Mad dogs and Englishmen

According to the lines of the Noel Coward song only “mad dogs and Englishmen go out in the mid day sun.” When I heard the news this morning, it struck me that education ministers and the Deputy Prime Minister Nick Clegg are suffering from the effects of severe exposure to the suns rays.

First was the announcement that Primary school pupils are going to be faced with a new form of assessment where they will be ranked against each other using a percentage score. This looks like a return to norm referenced assessment which will have the inevitable result of ensuring that there will always be 10% of 11 year-olds in the lowest percentile. At the same time we are informed by Mr Clegg that he wants “primary schools in the future to get more children across the bar.” However laudable this might be, Mr Clegg ignores the simple statistical impossibility of achieving this when using norm referenced assessment. It doesn’t matter how much pupil premium he decides to chuck at the system or indeed how schools decide to use it. At the end of the day teachers will protect their backs by teaching pupils to the test and the pupils who will inevitably be labelled as failures will give up on the system and opt out of education.

Let me make it clear I don’t have a problem with the need for this country to improve the educational chances of the most disadvantaged but this isn’t the best way to achieve that goal. As Pasi Sahlberg points out there are four things that need to be in place to produce a world class education system where pupils achieve well. At least two of these are not in place in the UK.First of all “high stakes testing” does not lead to improved outcomes, indeed it tends to have the opposite effect. In Finland pupils are regularly monitored by their teachers and teaching is tailored to their needs and strengths. It is only at the end of their statutory education, at age 16 that the encounter their first exam. Contrast this with England where nursery teachers monitor their pupils and tailor the provision to their interests and stage of development. As soon as they enter primary school they encounter the somewhat bizarre phonics test. Early indications from this suggest that children who can read tend to fail, because they try (as good readers do) to put meaning onto nonsense words by altering them to make sense. At the age of eleven SATS tests are used to ascertain the levels pupils have reached and these levels are now used to predict the outcomes at GCSE. If only things were that simple! Because to KS2 SATS are used to rank schools there is a lot at stake when pupils don’t achieve the expected levels, so it is fairly commonplace for Year 6 pupils to spend a large part of their last year in Primary school preparing for the test. This calls into question the reliability of the test scores and indeed many secondary schools test the pupils again shortly after entering year 7 and have noted that the levels are often lower than claimed. Hardly a reliable predictor for GCSE outcomes. SATS may be a useful tool for successive Governments in a relentless drive to “raise standards” by driving up numbers of pupils achieving the highest levels (a statistical impossibility). In direct contract with Finnish pupils, those in the UK are among the most tested in the world and it isn’t making any difference. Clearly there is a need for a different approach as has been recognised by the Scottish Executive.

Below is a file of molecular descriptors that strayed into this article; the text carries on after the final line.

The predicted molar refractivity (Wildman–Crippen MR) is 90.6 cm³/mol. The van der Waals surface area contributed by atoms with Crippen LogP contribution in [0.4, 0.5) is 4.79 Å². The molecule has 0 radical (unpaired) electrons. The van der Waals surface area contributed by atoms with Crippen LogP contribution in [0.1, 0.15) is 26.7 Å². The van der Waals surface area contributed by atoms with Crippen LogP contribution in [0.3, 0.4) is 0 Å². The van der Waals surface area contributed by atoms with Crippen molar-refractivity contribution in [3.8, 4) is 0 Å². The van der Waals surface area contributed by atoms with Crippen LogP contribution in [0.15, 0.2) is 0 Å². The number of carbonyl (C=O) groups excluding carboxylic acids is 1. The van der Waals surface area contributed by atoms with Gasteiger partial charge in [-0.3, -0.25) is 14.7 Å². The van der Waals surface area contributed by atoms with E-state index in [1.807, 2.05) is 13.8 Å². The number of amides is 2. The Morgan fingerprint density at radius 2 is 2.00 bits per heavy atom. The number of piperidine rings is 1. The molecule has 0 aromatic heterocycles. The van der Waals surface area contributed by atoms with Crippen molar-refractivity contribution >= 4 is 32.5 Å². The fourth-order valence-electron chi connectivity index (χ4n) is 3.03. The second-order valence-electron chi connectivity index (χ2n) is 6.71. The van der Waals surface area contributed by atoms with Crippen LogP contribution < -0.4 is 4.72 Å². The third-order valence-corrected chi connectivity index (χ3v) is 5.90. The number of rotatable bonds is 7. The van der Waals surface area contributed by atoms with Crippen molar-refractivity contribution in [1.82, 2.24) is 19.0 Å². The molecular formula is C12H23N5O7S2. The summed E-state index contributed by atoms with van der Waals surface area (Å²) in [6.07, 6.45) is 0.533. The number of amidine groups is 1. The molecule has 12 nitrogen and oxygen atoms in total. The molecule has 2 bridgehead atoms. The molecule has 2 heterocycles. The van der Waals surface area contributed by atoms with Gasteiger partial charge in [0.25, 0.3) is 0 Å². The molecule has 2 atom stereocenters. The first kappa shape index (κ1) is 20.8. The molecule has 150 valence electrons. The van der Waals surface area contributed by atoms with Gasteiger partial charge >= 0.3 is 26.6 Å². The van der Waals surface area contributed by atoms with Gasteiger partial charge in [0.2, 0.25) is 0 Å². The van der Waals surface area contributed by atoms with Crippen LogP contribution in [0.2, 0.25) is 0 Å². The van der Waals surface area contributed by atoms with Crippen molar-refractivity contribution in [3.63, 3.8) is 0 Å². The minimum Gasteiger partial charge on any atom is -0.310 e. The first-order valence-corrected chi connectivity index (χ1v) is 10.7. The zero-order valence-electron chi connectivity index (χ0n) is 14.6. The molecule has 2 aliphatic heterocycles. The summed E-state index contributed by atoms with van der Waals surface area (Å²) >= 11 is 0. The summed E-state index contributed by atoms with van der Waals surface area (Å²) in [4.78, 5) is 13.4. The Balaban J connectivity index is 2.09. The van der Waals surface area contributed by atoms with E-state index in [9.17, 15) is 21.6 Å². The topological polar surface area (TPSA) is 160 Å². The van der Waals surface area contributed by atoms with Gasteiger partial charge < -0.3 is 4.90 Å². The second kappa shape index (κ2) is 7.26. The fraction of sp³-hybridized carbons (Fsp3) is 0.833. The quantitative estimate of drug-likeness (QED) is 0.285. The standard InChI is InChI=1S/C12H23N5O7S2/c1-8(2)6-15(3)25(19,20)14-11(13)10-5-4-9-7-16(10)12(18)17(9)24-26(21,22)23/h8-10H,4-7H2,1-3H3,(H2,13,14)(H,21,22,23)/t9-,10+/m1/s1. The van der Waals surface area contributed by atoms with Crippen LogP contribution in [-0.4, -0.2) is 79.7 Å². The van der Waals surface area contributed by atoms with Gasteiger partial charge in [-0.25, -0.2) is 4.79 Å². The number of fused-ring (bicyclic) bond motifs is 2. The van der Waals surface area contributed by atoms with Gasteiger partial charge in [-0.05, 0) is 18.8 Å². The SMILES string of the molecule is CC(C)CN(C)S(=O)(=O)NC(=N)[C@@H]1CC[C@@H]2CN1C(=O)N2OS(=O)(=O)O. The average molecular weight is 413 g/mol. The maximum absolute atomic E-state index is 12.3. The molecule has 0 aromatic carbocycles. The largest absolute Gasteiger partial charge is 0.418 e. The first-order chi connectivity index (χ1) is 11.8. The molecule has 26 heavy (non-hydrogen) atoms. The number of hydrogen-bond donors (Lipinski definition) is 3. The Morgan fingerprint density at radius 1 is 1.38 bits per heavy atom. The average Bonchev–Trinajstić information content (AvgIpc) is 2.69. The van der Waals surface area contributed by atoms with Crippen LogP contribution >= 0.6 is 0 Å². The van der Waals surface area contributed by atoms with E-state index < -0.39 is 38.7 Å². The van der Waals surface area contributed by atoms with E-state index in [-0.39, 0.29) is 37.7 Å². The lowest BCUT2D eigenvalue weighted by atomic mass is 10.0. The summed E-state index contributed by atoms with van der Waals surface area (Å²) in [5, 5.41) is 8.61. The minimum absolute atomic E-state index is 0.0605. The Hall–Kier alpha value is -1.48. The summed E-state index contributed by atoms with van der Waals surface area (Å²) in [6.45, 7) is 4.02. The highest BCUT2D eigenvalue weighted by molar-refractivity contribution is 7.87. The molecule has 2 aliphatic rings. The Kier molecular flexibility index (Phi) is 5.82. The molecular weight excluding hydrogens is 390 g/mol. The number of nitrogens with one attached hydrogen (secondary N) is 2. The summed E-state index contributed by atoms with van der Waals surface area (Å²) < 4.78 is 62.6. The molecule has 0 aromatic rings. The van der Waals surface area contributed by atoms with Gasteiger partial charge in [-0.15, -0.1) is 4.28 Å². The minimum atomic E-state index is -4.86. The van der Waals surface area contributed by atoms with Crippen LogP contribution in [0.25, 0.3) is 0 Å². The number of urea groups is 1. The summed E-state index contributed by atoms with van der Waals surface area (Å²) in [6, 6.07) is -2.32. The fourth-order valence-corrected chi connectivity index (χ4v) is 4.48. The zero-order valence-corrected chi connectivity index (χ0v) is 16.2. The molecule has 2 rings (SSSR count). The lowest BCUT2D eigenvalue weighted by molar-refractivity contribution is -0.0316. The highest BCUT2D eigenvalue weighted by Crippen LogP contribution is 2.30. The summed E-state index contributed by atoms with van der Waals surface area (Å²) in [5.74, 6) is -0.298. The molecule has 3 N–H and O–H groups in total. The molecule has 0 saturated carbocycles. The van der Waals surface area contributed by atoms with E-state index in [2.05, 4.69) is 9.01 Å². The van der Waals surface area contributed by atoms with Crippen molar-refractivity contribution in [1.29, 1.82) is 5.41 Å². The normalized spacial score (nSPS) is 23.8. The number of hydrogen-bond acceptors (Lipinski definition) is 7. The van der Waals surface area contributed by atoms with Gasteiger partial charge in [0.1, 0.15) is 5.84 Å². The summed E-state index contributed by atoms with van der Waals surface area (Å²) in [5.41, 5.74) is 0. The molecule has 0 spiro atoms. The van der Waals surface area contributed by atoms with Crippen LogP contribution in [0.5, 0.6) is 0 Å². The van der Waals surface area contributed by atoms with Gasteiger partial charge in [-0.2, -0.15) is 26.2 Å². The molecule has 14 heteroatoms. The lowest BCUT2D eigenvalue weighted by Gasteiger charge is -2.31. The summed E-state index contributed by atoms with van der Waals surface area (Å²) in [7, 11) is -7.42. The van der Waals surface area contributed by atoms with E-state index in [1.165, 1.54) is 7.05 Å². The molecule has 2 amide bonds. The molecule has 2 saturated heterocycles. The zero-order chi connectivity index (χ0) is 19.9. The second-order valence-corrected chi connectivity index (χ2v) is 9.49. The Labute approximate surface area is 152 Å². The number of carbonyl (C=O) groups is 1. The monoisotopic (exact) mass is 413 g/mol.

The second factor is to do with equality. All four of the “best” education systems in the worlds (in terms of their PISA rankings) are in countries where the gap between the wealthiest and the poorest on society is small. In the UK the gap is one of the highest in the OECD and is growing. At the point when the last Labour government came into power, child poverty in the UK was just below 30% and (due to intervention by the State, particularly directed at the under-5s) this level was reduced to around 10%. Over the last year it has risen rapidly back to the 30% level. Unlike the UK, Finland has no private school sector another feature of Britain that preserves the gap between rich and poor.

The second part of Nick Clegg’s announcement relates to the proposed introduction of baseline assessment which will be used to check whether schools have used the pupil premium to make a difference. This is the clearest indicator that his brain has been slowly overheated. England now has one of the lowest starting school ages in the world, with the majority of children starting in Reception as young as four. Children who are subjected to the baseline test at the end of the reception year could be approaching their sixth birthday but others will not yet be five. Development in the early years is more rapid than at any other point in a persons life and a one year gap will have a huge impact on the success of children in the baseline test. Certain groups will be more affected than others. Boys tend to develop more slowly than girls with a gap of a year being seen in the reading levels of disadvantaged boys and girls. labeling children as young as five as failures will do nothing for their self esteem or increase the likelihood of them improving their educational life chances. There is compelling evidence from across Europe (in particular the Nordic countries) that a later start to formal education has a more lasting effect on children’s education and development.

If Nick Clegg wants to make a difference to the life chances of disadvantaged children he   should consider raising the statutory school age and abolishing high stakes testing. To see how its done and also to find out more about the impact he should pay a fact finding visit to Finland or Alberta (Canada) and while he is there maybe he could find some snow and use it to cool his overheated brain.

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